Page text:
Even though replacing the storage heater would bring it up to a C rating it isn't on the list of recommendations, whereas a gas central heating system at 5 times the cost is. The other recommendation was solid floor installation which could only be done if I evicted the tenant.

    Another one was D57 in December 2008, then E47 in December 2015 even though the roof had been insulated between those dates.

    So with such discrepancies in the assessment process and incomplete lists of recommendations how are we supposed to know what to do? Should we just have multiple assessments done until we get one we like?

    At the very least assessors need to give us a full list of improvements we could make and how many points each would gain. Some can only be done when the property is vacant, others don't inconvenience a tenant. We need the full range of options


    At £65 a time how do you expect to get a sensible thorough EPC. The whole system is a joke. EPCs are still weighted towards gas due to cost, and against electric which comes from renewables, mad!

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    Such proposals were/are all in the name of making privately rented properties on a par with privately owned properties which, as many of us are aware, total garbage.
    Once again, an ill considered proposal aimed at Landlords from the Government, based on totally false information.
    Additionally, as has already been stated, there is a great discrepancy in the actual situation in regard to the energy measures within a property and those actually "allowed for" within EPC assessments, such as insulation in false ceilings and/or in roof voids etc.
    I believe it is fair to state that, if 2 EPC assessors undertook an assessment of the same property the likelihood of their assessed rating/s being "in the same ball-park" as each other is unlikely.

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    Don, you have a fair point here I have 2 Flats in a Victorian 2 Storey house used as 2 Flats since 1917 from Parish Records and Regularised by me in 1992 to comply with Building Regulation’s of 1991 and Certified. The 2 Flats have the same EPC, GF & FF while GF one has to be much warmer because it has original Ceilings plus extra dropped Insulated Ceiling’s through out plus Double Plaster Board.
    Also another matter I had to get them both HMO Licensed twice now coming due again (one Selective & one Additional), even though the rules say it wouldn’t need a license if compliant with 1991 Building Regulation’s. We don’t have a leg to stand on, they can do what they like with us.

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    Hi Mike, They certainly appear to do so. Unfortunately the Landlord association/s that are meant to have the ear of Government must just be in a "buddy buddy" arrangement with those advisers they meet because we are constantly faced with additional impositions and costs - some of which are valid but others have little or no rationale behind them whatsoever.
    Unfortunately we mere mortal Landlords will be unlikely to be given the opportunity to meet with Governments and/or their underlings in a bid to provide them with an input "from the other side" because the "system" falls rather short of being a democratic one.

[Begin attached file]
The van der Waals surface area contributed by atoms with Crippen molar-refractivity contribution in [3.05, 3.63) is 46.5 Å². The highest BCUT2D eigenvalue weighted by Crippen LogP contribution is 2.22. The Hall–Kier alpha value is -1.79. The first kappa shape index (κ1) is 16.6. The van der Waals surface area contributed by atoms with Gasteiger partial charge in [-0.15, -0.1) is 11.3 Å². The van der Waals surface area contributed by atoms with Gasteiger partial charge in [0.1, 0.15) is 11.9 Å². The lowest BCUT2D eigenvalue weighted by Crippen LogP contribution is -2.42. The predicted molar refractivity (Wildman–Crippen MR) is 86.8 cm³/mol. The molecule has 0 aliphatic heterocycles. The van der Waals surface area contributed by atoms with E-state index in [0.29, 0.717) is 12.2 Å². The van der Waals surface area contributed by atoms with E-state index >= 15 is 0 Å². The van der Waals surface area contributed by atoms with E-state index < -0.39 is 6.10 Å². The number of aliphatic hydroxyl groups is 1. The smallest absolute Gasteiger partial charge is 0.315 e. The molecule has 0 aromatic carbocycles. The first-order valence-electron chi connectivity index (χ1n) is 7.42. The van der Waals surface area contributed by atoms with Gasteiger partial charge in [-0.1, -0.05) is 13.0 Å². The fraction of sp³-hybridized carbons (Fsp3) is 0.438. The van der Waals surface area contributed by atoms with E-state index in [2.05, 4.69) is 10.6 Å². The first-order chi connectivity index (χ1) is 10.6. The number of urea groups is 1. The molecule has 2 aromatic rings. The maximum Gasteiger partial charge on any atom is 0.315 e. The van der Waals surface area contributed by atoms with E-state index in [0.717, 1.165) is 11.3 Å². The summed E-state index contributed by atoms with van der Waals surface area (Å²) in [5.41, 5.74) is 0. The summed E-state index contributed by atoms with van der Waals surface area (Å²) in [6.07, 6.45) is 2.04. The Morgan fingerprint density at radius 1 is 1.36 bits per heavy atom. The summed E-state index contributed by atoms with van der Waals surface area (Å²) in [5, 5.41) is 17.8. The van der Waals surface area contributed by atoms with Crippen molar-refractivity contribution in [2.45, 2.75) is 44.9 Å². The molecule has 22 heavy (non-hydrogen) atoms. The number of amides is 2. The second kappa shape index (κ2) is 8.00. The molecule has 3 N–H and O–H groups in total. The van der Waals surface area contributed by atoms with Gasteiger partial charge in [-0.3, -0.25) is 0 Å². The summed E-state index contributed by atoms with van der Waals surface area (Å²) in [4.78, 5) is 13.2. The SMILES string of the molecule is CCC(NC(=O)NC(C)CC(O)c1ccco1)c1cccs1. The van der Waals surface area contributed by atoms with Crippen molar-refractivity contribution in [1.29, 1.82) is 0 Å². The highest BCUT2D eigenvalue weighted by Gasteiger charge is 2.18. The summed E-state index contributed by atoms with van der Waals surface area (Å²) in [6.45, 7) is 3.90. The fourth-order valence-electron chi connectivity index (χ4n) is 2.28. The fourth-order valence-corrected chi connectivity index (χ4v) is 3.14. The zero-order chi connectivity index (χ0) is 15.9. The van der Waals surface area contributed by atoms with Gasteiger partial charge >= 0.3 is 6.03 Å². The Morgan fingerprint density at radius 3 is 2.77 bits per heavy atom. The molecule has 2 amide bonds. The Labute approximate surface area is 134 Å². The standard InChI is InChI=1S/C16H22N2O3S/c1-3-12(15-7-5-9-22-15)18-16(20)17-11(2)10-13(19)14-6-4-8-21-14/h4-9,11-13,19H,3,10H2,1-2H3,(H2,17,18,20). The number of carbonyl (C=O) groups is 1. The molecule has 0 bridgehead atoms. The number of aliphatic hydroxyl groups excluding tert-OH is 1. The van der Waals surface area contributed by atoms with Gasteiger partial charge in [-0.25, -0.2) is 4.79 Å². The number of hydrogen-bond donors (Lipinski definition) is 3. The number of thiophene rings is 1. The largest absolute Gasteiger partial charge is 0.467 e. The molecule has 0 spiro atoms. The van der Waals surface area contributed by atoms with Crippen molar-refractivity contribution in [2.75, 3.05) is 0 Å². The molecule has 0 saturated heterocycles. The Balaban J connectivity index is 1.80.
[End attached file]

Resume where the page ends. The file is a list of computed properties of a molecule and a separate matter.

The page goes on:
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    So I dug this out from an article that I had bookmarked
    "Latest surveys show that only 2% of homes currently have A and B EPC rating, with approximately around 85 per cent having either C or D rating. Of the 4.5 million private rented homes in the UK, it is estimated that 1.7 million properties will never achieve an EPC rating of C or higher. "
    Now I've got a really good bunch of trades blokes that I can call on to do stuff for me, but getting jobs scheduled these days is really tricky, and getting hold of materials is still a challenge, and costly! Add in a few million PRS properties being upgraded over the next 3 - 4 years ... really??

    Theodor Cable

    You are right......Ain't gonna happen!!!!!

  • George Dawes

    House near mine the windows fell out , one into my backyard !

    Still got a c due to low voltage lights . I spent a fortune modernising and got a c too ..

    Whole thing is a load of twaddle


    Believe it or not I actually have a twaddle gauge

    The Twaddell scale is a hydrometer scale for reporting the measured specific gravity of a liquid relative to water. ... The Twaddell scale is only used for liquids with specific gravity greater than that of water. The scale was used in the British dye and bleach manufacturing industries.

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    I have a flat in a block of flats. The flat has a combi boiler, double glazed windows and energy efficient bulbs - I am not sure what else I can do to increase the EPC as I can’t force the whole block to put external insulation up and the flat is so small that I can’t afford to lose any space by insulating internally either. Are the new EPC deadlines the same for a flat in a block? Any suggestions / advice would be greatly appreciated.